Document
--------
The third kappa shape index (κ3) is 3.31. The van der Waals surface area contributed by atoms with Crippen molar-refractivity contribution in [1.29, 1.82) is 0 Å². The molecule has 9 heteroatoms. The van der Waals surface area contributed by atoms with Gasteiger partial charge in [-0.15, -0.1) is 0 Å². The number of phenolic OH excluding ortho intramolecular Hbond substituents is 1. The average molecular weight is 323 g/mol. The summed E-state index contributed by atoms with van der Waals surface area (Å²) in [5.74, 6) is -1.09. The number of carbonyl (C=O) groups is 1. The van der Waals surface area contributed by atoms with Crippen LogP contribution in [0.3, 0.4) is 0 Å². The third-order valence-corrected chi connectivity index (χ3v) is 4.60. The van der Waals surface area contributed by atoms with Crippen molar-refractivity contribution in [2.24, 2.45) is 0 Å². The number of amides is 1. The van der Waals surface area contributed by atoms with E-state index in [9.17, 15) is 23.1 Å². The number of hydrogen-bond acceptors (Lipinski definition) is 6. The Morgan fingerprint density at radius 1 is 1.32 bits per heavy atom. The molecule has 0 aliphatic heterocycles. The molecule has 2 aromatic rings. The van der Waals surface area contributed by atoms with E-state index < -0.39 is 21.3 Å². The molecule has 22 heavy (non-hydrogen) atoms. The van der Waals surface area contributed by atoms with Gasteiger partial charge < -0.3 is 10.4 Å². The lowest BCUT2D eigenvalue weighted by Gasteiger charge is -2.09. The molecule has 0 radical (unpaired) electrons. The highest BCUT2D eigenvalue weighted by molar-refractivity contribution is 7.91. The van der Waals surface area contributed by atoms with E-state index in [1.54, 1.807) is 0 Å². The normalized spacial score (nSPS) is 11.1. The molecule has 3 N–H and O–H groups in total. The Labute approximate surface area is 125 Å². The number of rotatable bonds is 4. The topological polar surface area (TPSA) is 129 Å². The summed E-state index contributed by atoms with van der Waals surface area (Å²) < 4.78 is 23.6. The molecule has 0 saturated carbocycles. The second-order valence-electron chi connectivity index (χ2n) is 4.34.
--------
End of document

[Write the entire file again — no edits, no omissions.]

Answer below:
The third kappa shape index (κ3) is 3.31. The van der Waals surface area contributed by atoms with Crippen molar-refractivity contribution in [1.29, 1.82) is 0 Å². The molecule has 9 heteroatoms. The van der Waals surface area contributed by atoms with Gasteiger partial charge in [-0.15, -0.1) is 0 Å². The number of phenolic OH excluding ortho intramolecular Hbond substituents is 1. The average molecular weight is 323 g/mol. The summed E-state index contributed by atoms with van der Waals surface area (Å²) in [5.74, 6) is -1.09. The number of carbonyl (C=O) groups is 1. The van der Waals surface area contributed by atoms with Crippen LogP contribution in [0.3, 0.4) is 0 Å². The third-order valence-corrected chi connectivity index (χ3v) is 4.60. The van der Waals surface area contributed by atoms with Crippen molar-refractivity contribution in [2.24, 2.45) is 0 Å². The number of amides is 1. The van der Waals surface area contributed by atoms with E-state index in [9.17, 15) is 23.1 Å². The number of hydrogen-bond acceptors (Lipinski definition) is 6. The Morgan fingerprint density at radius 1 is 1.32 bits per heavy atom. The molecule has 0 aliphatic heterocycles. The molecule has 2 aromatic rings. The van der Waals surface area contributed by atoms with E-state index < -0.39 is 21.3 Å². The molecule has 22 heavy (non-hydrogen) atoms. The van der Waals surface area contributed by atoms with Gasteiger partial charge < -0.3 is 10.4 Å². The lowest BCUT2D eigenvalue weighted by Gasteiger charge is -2.09. The molecule has 0 radical (unpaired) electrons. The highest BCUT2D eigenvalue weighted by molar-refractivity contribution is 7.91. The van der Waals surface area contributed by atoms with E-state index in [1.54, 1.807) is 0 Å². The normalized spacial score (nSPS) is 11.1. The molecule has 3 N–H and O–H groups in total. The Labute approximate surface area is 125 Å². The number of rotatable bonds is 4. The topological polar surface area (TPSA) is 129 Å². The summed E-state index contributed by atoms with van der Waals surface area (Å²) < 4.78 is 23.6. The molecule has 0 saturated carbocycles. The second-order valence-electron chi connectivity index (χ2n) is 4.34.